NBA recommends COVID-19 booster injections for players, coaches and referees

MIAMI – The NBA told its players, coaches and referees on Sunday that they should receive reminders against the coronavirus, with particular urgency for those who have received the single-dose Johnson & Johnson vaccine.

The league and the National Basketball Players Association – working jointly based on advice from the league’s public health and infectious disease experts – said those who received injections of Johnson & Johnson more than two months ago should receive a reminder. The recall recommendation was also made for those who received the Pfizer and Moderna vaccines at least six months ago.

The league’s recommendations, which were obtained by The Associated Press, called on those who had received the Johnson & Johnson vaccine originally to seek a Pfizer or Moderna booster. Those with Pfizer or Moderna can get any booster available, the league said.

Data used to make league decisions showed antibody levels for recipients Pfizer and Moderna decreased after six months and after two months for recipients Johnson & Johnson.

In some cases, those who are vaccinated but choose not to receive a booster would be re-tested on game day starting December 1, the NBA said. This December 1 date varies depending on when the person was first vaccinated and the type of vaccine they received.

Some teams have already made provision for players to receive boosters when they are available. A small number of previously vaccinated NBA players have tested positive this season for COVID-19 and have entered league health and safety protocols.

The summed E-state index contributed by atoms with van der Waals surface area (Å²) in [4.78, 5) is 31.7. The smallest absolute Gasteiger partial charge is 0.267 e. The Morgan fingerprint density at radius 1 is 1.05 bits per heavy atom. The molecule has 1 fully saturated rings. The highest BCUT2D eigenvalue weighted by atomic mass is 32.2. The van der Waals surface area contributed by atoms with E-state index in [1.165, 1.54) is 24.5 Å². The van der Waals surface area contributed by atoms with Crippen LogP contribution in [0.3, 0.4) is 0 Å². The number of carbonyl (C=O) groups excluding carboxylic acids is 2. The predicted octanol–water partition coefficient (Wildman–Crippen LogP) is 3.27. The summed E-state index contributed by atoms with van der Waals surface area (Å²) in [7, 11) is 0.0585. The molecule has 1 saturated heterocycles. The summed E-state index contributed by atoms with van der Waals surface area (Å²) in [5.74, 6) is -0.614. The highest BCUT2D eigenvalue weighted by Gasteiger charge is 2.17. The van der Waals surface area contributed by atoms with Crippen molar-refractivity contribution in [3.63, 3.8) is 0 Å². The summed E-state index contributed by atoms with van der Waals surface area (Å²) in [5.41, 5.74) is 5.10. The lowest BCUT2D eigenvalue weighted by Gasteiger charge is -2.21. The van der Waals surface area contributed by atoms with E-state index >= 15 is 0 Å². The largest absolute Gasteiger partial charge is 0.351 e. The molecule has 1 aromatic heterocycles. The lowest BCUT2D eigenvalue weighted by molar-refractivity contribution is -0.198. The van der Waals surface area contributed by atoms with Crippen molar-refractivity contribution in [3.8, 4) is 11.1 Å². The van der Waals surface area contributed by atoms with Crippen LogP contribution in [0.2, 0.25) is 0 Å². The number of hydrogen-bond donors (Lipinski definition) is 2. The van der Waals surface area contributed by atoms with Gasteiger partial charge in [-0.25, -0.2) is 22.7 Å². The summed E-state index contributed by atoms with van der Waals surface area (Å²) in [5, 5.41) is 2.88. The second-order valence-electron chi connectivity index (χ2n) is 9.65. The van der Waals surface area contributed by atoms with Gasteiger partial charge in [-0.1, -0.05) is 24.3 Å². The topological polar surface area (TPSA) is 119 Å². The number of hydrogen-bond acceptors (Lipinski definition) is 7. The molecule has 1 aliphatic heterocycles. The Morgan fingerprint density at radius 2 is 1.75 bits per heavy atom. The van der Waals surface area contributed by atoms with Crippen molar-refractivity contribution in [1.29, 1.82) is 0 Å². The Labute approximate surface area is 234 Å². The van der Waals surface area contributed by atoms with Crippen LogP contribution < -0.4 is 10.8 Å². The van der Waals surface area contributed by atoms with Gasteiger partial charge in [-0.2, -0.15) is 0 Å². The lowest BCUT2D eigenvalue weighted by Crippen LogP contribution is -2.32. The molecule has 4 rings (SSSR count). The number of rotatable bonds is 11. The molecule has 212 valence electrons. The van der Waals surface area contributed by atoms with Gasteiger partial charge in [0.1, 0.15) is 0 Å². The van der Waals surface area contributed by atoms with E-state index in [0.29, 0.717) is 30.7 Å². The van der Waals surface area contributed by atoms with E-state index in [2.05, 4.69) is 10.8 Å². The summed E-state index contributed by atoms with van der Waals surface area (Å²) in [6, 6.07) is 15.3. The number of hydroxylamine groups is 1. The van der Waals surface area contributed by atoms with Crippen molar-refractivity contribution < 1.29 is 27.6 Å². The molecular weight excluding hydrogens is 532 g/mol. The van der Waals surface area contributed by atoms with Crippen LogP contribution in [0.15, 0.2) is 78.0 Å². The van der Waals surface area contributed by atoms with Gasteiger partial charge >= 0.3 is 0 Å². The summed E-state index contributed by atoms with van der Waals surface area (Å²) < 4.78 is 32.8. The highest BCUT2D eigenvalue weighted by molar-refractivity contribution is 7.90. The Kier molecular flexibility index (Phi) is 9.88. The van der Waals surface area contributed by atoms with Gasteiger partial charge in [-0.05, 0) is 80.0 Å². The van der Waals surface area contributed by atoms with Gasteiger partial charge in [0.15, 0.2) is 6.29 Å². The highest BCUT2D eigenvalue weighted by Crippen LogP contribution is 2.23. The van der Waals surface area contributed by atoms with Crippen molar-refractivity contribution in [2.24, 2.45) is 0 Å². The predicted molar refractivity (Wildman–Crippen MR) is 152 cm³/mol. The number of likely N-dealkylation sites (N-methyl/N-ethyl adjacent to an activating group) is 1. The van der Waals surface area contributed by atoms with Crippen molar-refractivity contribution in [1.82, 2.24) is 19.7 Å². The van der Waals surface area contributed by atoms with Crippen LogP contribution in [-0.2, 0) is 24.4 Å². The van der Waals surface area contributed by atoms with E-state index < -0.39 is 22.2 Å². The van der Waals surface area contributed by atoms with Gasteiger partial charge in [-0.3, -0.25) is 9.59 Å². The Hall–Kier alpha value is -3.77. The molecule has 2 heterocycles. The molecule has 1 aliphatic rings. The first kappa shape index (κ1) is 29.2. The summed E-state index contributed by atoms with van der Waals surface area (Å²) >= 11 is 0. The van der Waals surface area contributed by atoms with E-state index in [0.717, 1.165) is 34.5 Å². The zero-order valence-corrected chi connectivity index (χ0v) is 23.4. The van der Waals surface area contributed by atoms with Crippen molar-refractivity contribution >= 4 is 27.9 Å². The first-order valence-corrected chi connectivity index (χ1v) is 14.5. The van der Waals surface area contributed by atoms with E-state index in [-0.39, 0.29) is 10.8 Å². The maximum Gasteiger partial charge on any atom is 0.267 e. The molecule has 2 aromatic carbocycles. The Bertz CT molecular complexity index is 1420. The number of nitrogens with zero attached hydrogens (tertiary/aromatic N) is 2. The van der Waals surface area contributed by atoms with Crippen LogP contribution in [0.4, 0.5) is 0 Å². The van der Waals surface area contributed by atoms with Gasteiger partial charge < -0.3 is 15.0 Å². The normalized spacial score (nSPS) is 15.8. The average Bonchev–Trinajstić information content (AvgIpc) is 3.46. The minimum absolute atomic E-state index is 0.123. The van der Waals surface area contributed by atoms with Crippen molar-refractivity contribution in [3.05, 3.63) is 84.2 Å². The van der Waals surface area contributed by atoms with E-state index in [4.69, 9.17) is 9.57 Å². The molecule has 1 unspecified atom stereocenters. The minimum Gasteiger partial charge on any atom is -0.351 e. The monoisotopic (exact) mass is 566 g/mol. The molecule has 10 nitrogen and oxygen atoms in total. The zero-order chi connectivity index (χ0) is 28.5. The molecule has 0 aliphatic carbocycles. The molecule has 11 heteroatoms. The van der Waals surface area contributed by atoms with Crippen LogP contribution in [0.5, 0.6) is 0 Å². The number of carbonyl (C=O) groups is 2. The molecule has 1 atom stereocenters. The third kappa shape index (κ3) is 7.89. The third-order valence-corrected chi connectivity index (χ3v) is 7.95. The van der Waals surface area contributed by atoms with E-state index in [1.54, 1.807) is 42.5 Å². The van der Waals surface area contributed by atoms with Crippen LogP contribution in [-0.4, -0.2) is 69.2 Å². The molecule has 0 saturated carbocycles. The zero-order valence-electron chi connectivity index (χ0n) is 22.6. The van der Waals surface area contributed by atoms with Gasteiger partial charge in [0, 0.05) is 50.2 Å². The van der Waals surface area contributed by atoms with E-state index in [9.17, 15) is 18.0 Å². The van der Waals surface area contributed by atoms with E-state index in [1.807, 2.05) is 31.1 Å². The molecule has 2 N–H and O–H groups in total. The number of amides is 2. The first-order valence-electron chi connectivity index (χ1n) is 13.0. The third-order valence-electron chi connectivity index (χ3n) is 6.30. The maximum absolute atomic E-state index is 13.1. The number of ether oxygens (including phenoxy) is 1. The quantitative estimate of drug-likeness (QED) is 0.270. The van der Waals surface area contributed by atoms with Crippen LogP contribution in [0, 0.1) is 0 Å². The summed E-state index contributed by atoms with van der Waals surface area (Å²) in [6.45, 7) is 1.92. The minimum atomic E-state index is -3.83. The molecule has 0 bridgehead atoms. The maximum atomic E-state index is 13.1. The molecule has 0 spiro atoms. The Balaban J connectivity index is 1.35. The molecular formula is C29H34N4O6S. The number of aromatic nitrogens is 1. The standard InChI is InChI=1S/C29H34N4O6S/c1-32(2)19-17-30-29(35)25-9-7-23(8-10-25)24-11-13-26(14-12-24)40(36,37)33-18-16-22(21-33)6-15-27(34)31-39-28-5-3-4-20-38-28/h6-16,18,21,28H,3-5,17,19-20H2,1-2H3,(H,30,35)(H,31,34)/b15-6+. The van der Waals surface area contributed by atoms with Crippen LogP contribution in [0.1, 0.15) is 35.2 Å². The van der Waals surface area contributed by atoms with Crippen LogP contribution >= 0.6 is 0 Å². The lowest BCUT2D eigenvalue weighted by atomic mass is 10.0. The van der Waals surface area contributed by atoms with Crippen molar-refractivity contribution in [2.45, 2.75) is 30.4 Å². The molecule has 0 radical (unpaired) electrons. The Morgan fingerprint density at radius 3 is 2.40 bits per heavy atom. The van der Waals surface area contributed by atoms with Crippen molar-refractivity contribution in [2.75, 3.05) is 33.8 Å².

Among those who have been sidelined in recent times: Tobias Harris of Philadelphia, who was showing symptoms, 76ers coach Doc Rivers said.

“He’s fine but not great, honestly.… It hit him for sure,” Rivers said last week. “A lot of guys have had that, and they’re crazy, like ‘What, I’m fine.’ Tobias is not in that category right now, I can tell you that. “

About 97% of NBA players were said to have been vaccinated at the start of the season last month. In the United States, nearly 60% of the population, or more than 193 million people, are fully immunized. More than 21 million people have received a booster dose, and those numbers are skyrocketing every day.

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